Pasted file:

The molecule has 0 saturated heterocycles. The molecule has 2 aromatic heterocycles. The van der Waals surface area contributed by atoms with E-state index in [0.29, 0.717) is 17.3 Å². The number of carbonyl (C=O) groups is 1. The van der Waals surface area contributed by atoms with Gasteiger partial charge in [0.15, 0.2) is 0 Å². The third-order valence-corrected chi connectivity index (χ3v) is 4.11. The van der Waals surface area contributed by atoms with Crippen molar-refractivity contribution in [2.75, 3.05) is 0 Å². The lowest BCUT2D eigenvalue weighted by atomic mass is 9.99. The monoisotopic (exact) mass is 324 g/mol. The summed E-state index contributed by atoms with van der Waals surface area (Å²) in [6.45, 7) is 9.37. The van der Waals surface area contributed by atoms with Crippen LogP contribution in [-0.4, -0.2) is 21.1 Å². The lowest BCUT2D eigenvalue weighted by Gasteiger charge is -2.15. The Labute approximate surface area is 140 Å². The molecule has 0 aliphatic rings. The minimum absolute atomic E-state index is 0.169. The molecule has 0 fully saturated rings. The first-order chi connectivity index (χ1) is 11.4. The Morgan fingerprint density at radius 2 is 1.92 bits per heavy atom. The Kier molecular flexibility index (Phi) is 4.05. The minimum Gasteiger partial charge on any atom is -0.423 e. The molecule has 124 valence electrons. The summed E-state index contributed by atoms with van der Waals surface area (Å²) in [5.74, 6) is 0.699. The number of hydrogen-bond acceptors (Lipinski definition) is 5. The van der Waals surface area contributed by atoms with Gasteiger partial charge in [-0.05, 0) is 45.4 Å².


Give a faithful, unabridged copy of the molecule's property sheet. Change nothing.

The molecule has 0 saturated heterocycles. The molecule has 2 aromatic heterocycles. The van der Waals surface area contributed by atoms with E-state index in [0.29, 0.717) is 17.3 Å². The number of carbonyl (C=O) groups is 1. The van der Waals surface area contributed by atoms with Gasteiger partial charge in [0.15, 0.2) is 0 Å². The third-order valence-corrected chi connectivity index (χ3v) is 4.11. The van der Waals surface area contributed by atoms with Crippen molar-refractivity contribution in [2.75, 3.05) is 0 Å². The lowest BCUT2D eigenvalue weighted by atomic mass is 9.99. The monoisotopic (exact) mass is 324 g/mol. The summed E-state index contributed by atoms with van der Waals surface area (Å²) in [6.45, 7) is 9.37. The van der Waals surface area contributed by atoms with Crippen LogP contribution in [-0.4, -0.2) is 21.1 Å². The lowest BCUT2D eigenvalue weighted by Gasteiger charge is -2.15. The Labute approximate surface area is 140 Å². The molecule has 0 aliphatic rings. The minimum absolute atomic E-state index is 0.169. The molecule has 0 fully saturated rings. The first-order chi connectivity index (χ1) is 11.4. The Morgan fingerprint density at radius 2 is 1.92 bits per heavy atom. The Kier molecular flexibility index (Phi) is 4.05. The minimum Gasteiger partial charge on any atom is -0.423 e. The molecule has 124 valence electrons. The summed E-state index contributed by atoms with van der Waals surface area (Å²) in [5.74, 6) is 0.699. The number of hydrogen-bond acceptors (Lipinski definition) is 5. The van der Waals surface area contributed by atoms with Gasteiger partial charge in [-0.05, 0) is 45.4 Å².